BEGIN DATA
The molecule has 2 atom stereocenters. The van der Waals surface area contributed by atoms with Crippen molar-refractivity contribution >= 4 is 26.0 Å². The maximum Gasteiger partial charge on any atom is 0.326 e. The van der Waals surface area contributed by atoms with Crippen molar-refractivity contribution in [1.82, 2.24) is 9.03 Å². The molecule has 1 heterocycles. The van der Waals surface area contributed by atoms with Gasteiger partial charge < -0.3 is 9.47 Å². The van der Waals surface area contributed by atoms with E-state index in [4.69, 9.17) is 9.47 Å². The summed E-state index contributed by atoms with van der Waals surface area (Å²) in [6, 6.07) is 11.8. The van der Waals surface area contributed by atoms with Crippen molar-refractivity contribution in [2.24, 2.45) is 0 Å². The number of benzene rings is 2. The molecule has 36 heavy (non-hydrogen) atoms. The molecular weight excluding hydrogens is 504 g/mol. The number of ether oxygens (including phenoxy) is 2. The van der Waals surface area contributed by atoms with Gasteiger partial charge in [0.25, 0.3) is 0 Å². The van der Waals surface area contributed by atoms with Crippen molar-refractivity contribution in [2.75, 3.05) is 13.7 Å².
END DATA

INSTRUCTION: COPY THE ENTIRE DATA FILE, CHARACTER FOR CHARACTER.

The molecule has 2 atom stereocenters. The van der Waals surface area contributed by atoms with Crippen molar-refractivity contribution >= 4 is 26.0 Å². The maximum Gasteiger partial charge on any atom is 0.326 e. The van der Waals surface area contributed by atoms with Crippen molar-refractivity contribution in [1.82, 2.24) is 9.03 Å². The molecule has 1 heterocycles. The van der Waals surface area contributed by atoms with Gasteiger partial charge < -0.3 is 9.47 Å². The van der Waals surface area contributed by atoms with E-state index in [4.69, 9.17) is 9.47 Å². The summed E-state index contributed by atoms with van der Waals surface area (Å²) in [6, 6.07) is 11.8. The van der Waals surface area contributed by atoms with Crippen molar-refractivity contribution in [2.24, 2.45) is 0 Å². The number of benzene rings is 2. The molecule has 36 heavy (non-hydrogen) atoms. The molecular weight excluding hydrogens is 504 g/mol. The number of ether oxygens (including phenoxy) is 2. The van der Waals surface area contributed by atoms with Gasteiger partial charge in [0.25, 0.3) is 0 Å². The van der Waals surface area contributed by atoms with Crippen molar-refractivity contribution in [2.75, 3.05) is 13.7 Å².